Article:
So it’s mid-January and the forecast calls for snow. Shocking.
What about the postseason forecast? Here’s a look at the local prospects, in order of best chance (and I’ll try not to draw an either-or line through Omaha):
1. UNO hockey. The Mavs (15-6-1) are a solid No. 5 in the latest PairWise rankings. The NCAA basically takes the top 16 teams in those hockey RPI ratings for the postseason tournament. UNO has only two series left with top 16 teams (No. 3 North Dakota and No. 14 Denver) but splits with UND and No. 2 St. Cloud will help keep UNO buoyed in the top 10. It would take a monumental collapse to keep the Mavs out of the NCAA hockey tournament. This team’s too good to let that happen.
2. UNO basketball. If the Jays or Huskers were in better shape, Derrin Hansen’s team wouldn’t be here. Actually, it will be here every year with the same chore: win the Summit League tournament March 5-8 in Sioux Falls. The Mavs are tied for first in the Summit after a few weeks and should have a team that can win the tourney. That will depend on getting hot and shooting well that week. But I wonder if other factors will be at play, how tight or loose UNO will be in its first Summit League tourney, how other teams see UNO, etc. There’s a long way to go. But UNO’s play so far in the Summit has put the dream out there.
3. Creighton. Oh, if the Jays could have found a way in Norman, Oklahoma, or showed up in the first half at Assembly Hall in Indiana. Or, heck, closed the deal against Providence at home last week. Most hoop observers in the Big East and at Creighton weren’t counting on an NCAA bid this year — next year’s roster make-up looks more friendly for that run. But that doesn’t mean it can’t still happen this year. The Jays, with an RPI of 100, play in arguably the best league in the country. That provides opportunity: two games left with Xavier, a projected No. 1 or No. 2 seed, two with Butler and one with Villanova, Providence and Seton Hall. CU is light on quality wins, but there are ample opportunities still out there. And — the Big East tournament, if this young team continues to grow fast.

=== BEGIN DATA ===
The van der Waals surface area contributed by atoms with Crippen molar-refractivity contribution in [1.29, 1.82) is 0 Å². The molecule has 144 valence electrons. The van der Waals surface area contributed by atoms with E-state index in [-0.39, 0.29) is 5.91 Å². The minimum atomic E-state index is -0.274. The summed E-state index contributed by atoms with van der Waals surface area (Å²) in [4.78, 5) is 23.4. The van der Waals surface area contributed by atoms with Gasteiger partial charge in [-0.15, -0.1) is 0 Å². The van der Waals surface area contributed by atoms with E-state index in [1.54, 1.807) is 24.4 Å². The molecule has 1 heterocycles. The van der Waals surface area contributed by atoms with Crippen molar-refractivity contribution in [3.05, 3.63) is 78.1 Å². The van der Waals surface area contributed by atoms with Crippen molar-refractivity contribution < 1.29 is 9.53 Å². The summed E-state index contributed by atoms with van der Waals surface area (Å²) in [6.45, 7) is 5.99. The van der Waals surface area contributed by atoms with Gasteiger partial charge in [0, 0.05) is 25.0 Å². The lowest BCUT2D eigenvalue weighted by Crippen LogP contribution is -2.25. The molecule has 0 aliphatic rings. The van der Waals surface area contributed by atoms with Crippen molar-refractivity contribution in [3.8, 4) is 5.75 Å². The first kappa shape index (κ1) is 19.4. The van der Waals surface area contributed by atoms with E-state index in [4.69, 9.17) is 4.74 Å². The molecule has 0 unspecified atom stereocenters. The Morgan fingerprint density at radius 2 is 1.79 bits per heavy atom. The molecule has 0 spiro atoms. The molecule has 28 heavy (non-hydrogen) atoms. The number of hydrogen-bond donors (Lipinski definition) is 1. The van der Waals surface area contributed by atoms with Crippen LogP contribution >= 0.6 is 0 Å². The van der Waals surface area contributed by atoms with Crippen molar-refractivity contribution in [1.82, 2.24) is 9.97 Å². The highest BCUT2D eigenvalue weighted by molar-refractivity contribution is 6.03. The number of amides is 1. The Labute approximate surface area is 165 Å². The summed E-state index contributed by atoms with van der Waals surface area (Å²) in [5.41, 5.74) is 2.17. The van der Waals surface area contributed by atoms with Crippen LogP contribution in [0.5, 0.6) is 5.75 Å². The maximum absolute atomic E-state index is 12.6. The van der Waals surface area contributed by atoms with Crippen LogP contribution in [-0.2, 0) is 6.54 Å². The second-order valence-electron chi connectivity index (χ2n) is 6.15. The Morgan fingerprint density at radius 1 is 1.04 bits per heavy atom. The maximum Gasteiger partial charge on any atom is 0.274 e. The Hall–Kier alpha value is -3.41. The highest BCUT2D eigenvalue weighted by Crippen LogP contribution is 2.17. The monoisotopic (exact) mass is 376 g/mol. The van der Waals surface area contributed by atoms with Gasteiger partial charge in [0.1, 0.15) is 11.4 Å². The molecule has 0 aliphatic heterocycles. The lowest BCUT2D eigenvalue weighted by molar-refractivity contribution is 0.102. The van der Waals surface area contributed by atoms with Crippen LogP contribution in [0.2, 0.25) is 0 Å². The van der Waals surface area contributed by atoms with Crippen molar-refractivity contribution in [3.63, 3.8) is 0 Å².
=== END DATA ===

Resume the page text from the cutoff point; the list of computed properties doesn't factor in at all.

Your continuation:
4. Nebraska. The Huskers are on a nice little roll lately, and have a shot to move up in the Big Ten. Normally, a top-seven finish in the Big Ten puts you on the bubble. Not this year. The Big Ten is down by its standards. Meanwhile, NU’s RPI is 176 and the résumé void of quality wins. Looking ahead, there’s two games with Purdue, one with Maryland, Michigan State, Michigan and Indiana. Tim Miles’ bunch is in the same boat as UNO — win the league tournament, with a longer shot at getting that done.
» This would be a good year for some local heroes to dance in March. There are first weekend sites in Des Moines, St. Louis, Oklahoma City and Denver. Very car friendly trips.
» Jim Ridlon, a former football player at Syracuse who also designed the Outland Trophy, accepted the Tom Osborne Legacy Award last Thursday at the Outland Trophy dinner in Omaha. In his speech, Ridlon praised the hard work of Bob, Mike and Joe Mancuso, saying, “The Mancusos are like the snow in Syracuse — they’re everywhere.” Bob Mancuso Sr. would have been proud to hear that.
» Have a year, Iowa. First Rose Bowl, now a men’s hoops team that looks capable of winning the Big Ten and being a No. 3 or No. 4 seed? And to think, the Hawks are right next door. Interesting, right Nebraska?